Like you, my first scanner was back when I had exactly five to choose from. I hated to give it up but it also had its own "card" with a SCSI connection.

    Since then I have used (up) several. Epson is the best I have found also.

  4. I read somewhere that if you put your neg on the scanner glass and put white paper on top, you get a passable, but not brilliant print. Either that or a a scan of a negative which you can then invert in Photoshop to reveal the image. Sorry, its been so long since I did it, I can't remember what the result is. Perhaps someone could try it. I know I was surprised to see some photos of my parents taken in1948 which I had never seen. I have about another 100 negs of them which I have never seen prints of. I like the idea of the Epson holder. Have you any more info on it.

  5. Thank you so much! I inherited tons of slides when my 93 year old grandfather died a few years ago. I need to get them scanned and was wondering the best way to go about it. You're great!

  6. Laurie, I've never heard of that method. It's going to have serious limitations since no light will be going through the neg. I can imagine taking it into Photoshop and inverting it, but you'll never get the quality you want.

    For those not wishing to invest money in buying a scanner I'd suggest looking around locally to find a place that will do the scanning for you. Even Costco does it now with good results.

  7. Willow,

    Like I said to Laurie, you can find a lot of places that will do this for you, but it does take some of the fun out of doing it yourself. Plus, you're in control of the scans.

    But Costco offers good prices for doing this. I've heard some good reports from others.

  8. AnyJazz,

    I remember a friend had an Agfa. She loved it, but the bulb burned out several times. Agfa replaced each time for free, but that was a long time ago.

    I can't believe how much cheaper scanners are. Same if no better quality than I got out of the heavy $1500 one.

  9. Laurie, I forgot to respond to your question about the holders.

    I keep all of my holders, from the new scanner and my old one, in a large padded envelope. The old scanner actually had a "drawer" on the lid to store them. Not so with the cheaper one.

    The Epson includes holders for a variety of sizes including film strip negs. The one problem is that so many old negs aren't of the standardized sizes used the last 50 years. This is when you get out the area guide. It's just a thin rectangle with the center cut out, but you must place it just so on the glass bed. Then you can place your negs anywhere on the bed to get your scan. I often put quite a few at once to see which are worthy of bigger scans. This is also how I did the View-Master scans because there's obviously no holder for them.

    I'd be lost without my scanner.

  10. I have a Canon Pixma MP760 that I've scanned photos with decently, it has 2 options for slide, either the side slot for a single or on the bed in a sheet for multiples, but it's so complicated I never use it for them. I assume I could do negatives on the bed as well, but am too lazy.

  11. nice post, keep blogging!!!

  12. Thanks so much for this - it is a very useful article. I will bring it to the attention of all the other SS posters next week if you don't mind.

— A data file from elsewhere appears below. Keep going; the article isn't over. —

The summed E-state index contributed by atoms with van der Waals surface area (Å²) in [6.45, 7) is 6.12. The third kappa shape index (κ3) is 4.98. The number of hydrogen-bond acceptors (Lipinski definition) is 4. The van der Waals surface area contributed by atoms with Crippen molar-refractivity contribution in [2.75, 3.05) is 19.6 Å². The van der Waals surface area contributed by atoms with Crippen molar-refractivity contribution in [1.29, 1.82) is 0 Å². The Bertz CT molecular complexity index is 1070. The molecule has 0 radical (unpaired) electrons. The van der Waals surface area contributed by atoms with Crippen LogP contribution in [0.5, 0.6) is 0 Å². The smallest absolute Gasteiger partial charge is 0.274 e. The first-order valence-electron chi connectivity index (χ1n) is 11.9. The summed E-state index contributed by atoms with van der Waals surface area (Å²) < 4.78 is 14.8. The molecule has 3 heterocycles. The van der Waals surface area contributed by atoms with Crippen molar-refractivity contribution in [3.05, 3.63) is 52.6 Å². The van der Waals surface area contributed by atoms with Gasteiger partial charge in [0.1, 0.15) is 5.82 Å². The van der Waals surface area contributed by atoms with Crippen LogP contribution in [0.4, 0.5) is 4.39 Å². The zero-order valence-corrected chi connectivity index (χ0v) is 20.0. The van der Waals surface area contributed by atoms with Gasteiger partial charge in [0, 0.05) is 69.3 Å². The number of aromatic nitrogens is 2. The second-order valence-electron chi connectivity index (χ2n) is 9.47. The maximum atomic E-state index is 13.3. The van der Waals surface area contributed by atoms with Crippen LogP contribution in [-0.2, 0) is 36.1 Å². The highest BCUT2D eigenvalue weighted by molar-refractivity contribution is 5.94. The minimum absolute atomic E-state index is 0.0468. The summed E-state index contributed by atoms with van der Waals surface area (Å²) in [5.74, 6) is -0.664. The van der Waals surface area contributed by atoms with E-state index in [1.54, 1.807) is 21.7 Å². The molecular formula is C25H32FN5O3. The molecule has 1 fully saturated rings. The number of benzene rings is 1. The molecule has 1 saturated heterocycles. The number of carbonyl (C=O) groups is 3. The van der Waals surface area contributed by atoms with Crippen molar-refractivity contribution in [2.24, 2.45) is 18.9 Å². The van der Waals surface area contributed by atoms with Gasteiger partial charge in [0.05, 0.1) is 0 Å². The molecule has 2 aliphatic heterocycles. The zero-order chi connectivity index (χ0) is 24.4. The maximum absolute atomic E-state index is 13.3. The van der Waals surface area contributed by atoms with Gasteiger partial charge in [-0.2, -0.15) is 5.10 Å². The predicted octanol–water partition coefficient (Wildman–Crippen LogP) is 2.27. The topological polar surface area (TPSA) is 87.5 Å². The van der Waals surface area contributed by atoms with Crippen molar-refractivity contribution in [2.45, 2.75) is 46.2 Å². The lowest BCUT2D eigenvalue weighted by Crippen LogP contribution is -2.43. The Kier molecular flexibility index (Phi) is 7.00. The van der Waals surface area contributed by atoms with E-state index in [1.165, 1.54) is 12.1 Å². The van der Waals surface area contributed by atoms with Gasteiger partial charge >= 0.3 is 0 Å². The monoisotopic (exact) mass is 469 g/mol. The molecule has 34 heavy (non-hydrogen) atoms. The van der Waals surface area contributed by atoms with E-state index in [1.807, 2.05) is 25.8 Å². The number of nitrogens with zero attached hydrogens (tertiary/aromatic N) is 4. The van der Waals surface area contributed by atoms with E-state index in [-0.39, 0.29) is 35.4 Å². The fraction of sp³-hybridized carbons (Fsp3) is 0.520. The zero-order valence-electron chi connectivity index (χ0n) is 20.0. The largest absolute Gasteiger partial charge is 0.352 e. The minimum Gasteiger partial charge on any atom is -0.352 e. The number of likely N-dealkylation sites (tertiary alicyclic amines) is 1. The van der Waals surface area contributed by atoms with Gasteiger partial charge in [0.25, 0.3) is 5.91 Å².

13. Anonymous7/05/2010

    I use a "JS Jenscan 21" which is especially designed to scan slides and 35mm negatives. These absolutely wizard devices were designed to work with Win 98E, but work with Win XP just as well. Mine is priced at £99.99 on the box, but I got it for £10 in a sale because the shop thought that it was no good for the new XP format! Silly buggers!

  14. We have an Epson as well. I can't remember the number, but it's a large flatbed scanner. We also have a dinky ScanSnap for documents only. What I like about the Epson flatbed is much of what you have illustrated, plus it has Digital ICE technology. It can basically restore a photo/neg during the scanning process. It also has the neg holders.

    When we were researching scanners for a client who has a horticultural business/website, we found that the dedicated slide scanners are actually not as good as the flatbed ones. Although some can handle uncut negs as well as slides, the image quality in reviews was not as good as the Epson scanners. Just a note.

    Your images are great!

  15. Thanks. I do swear by my Epson. I learned long ago to buy the tool that works best instead of wasting time trying to get an inferior tool to do it.

  16. You are so right! We bought the best we could afford and our client went with something very similar. She's got hundreds of color slides she's converting to digital images. I looked last night and we have the Epson 4870 or 4780. :-) My only complaint is that while the glass is wide enough for two cabinet cards side by side, the scanned area is about 1/8" less than the glass. It takes a bit more time because I have to scan cabinet cards one at a time. When you have a lot, well...

    I started a new old photo site - I hope you'll stop by some time. http://whowerethey.wordpress.com

  17. Norkio, thanks for the link to your site. I'll keep an eye on it. Isn't it amazing how grim people looked in cabinet cards? Their life can barely come through.

  18. Norkio, thanks for the link to your site. I'll keep an eye on it. Isn't it amazing how grim people looked in cabinet cards? Their life can barely come through.